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CTA launches new Web site dedicated to driver shortage issue

OTTAWA, Ont. -- The Canadian Trucking Alliance’s Blue Ribbon Task Force on the Driver Shortage (BRTF) has launched a new Web site offering information, education and research related to the shortage of qualified truck drivers.

OTTAWA, Ont. — The Canadian Trucking Alliance’s Blue Ribbon Task Force on the Driver Shortage (BRTF) has launched a new Web site offering information, education and research related to the shortage of qualified truck drivers. was unveiled at the CTA Spring Board Meeting in Scottsdale, Ariz. BRTF officials say the new site builds on the group’s goal to provide leadership in promoting the issue to industry and supply chain stakeholders, government officials and the general public.

“ is the only online, one-stop shop for everything related to the driver shortage situation affecting Canada and the US,” says Mark Seymour, president of Kriska Transportation and chair of the BRTF. “It’s a multifaceted media repository of daily news, studies, videos, facts and statistics that reflect both the systemic and ancillary underpinnings of the driver shortage – from supply and demand to demographics, to pay issues and driver lifestyle. It presents from many different angles the challenges of maintaining the industry’s unmatched standard of service.”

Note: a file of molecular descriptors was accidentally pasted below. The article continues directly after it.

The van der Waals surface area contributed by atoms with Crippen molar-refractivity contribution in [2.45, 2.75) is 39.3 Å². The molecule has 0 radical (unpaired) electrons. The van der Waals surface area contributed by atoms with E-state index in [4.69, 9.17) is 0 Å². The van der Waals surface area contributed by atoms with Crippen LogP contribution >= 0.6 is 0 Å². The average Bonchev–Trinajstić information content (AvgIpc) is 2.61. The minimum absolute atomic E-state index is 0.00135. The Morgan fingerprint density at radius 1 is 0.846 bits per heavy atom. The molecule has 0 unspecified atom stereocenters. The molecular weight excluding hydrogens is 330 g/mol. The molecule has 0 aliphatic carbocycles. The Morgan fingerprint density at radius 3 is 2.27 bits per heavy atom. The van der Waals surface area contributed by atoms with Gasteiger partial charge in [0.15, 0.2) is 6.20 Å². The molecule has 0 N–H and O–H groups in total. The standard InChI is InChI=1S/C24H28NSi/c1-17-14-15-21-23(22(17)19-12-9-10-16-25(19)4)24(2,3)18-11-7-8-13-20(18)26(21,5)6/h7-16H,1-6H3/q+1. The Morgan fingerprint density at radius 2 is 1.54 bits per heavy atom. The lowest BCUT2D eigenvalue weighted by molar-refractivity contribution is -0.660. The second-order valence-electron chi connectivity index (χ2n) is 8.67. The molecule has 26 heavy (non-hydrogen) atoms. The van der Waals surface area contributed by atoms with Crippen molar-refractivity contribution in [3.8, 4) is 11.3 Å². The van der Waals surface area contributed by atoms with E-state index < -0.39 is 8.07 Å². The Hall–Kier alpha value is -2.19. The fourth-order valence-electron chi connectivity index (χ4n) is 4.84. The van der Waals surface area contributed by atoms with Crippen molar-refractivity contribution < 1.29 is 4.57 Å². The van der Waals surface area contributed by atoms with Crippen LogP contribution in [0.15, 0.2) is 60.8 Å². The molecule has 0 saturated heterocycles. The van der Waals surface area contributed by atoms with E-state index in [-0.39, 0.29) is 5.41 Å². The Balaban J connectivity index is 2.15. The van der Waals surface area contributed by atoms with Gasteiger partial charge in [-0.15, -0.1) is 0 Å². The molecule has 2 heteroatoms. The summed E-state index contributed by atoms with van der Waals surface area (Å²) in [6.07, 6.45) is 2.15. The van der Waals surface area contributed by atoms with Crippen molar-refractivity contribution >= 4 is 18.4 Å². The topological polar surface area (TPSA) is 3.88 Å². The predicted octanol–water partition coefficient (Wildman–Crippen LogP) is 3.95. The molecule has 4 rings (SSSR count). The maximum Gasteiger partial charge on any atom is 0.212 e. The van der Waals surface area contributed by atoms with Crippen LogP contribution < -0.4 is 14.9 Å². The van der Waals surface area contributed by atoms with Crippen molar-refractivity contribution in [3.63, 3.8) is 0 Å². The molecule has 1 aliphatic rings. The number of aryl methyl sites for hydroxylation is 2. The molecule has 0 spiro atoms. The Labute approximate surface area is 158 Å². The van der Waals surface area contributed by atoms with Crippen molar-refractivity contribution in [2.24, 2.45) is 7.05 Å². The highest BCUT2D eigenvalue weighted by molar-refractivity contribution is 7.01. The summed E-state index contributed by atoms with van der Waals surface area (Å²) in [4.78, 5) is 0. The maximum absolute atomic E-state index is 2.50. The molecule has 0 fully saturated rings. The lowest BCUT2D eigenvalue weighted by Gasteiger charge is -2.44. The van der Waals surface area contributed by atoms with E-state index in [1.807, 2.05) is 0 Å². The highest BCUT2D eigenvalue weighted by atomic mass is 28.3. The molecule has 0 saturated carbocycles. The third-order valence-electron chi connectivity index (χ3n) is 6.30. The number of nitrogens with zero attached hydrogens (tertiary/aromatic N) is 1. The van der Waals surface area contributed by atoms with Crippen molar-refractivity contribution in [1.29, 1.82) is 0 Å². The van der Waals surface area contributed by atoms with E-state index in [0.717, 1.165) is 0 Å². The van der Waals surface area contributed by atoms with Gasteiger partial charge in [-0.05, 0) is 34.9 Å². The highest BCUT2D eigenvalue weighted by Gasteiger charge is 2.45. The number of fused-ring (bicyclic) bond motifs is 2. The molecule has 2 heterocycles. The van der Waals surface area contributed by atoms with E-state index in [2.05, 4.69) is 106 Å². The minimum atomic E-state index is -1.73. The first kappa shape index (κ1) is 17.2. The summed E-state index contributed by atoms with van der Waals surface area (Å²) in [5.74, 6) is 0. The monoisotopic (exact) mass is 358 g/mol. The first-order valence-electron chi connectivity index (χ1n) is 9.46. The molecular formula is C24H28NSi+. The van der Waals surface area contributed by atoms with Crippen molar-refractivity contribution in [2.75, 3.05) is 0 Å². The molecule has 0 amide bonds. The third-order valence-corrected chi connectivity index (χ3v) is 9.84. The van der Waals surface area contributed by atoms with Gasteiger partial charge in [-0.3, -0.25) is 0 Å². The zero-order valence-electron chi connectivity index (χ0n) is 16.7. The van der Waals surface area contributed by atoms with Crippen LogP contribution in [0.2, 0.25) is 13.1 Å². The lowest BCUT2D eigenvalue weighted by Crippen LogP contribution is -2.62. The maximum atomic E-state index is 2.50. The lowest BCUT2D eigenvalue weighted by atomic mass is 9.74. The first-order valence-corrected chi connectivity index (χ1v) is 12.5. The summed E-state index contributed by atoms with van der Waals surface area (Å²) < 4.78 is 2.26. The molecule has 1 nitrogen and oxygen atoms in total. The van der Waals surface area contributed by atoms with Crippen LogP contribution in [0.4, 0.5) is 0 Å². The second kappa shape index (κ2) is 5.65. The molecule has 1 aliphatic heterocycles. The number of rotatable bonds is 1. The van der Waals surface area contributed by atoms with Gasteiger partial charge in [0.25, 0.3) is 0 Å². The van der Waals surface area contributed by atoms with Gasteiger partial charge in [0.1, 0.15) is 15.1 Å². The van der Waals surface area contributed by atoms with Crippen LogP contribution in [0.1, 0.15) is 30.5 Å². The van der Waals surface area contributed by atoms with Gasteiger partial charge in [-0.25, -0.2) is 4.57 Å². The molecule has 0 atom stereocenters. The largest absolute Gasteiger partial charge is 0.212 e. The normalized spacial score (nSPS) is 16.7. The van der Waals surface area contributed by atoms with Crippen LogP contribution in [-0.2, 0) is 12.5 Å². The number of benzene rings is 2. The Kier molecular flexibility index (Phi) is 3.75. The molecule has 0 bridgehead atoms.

Featured prominently on the Web site are two flagship reports on the truck driver shortage – a report authored by the BTRF, which established a series of “core values” and guidelines designed to help alleviate the shortage and make the industry more attractive to potential new drivers; and the Conference Board of Canada’s comprehensive study quantifying the economic magnitude of the emerging gap between the supply and demand for professional drivers.
The site posts original news and aggregates print and video content from media sources on a variety of related topics that play into the capacity question, including: freight economy conditions; turnover, rates and compensation trends; demographics and immigration; recruitment and retention strategies; regulations; and driver training and education. Topical facts and figures, as well as additional studies and reports from a variety of academic and industry resources, are also available on site.
“There is no single bullet that will fix the driver shortage and, ultimately, market forces will decide what happens,” says CTA president David Bradley. “However, like the good work done on the BRTF report, provides leadership and helps industry and its partners map out a coherent, cohesive direction on how to go about resolving these issues.”
Above all, adds Seymour, the tone of the Web site echoes the BTRF’s declaration that truck drivers are unequivocally the backbone of the industry. “They are our number one resource. Without them there is no industry,” he says. “Hopefully efforts like will bring this dialogue out into open and help close the usual communication gaps that sometimes exist between drivers, carriers and our customers.”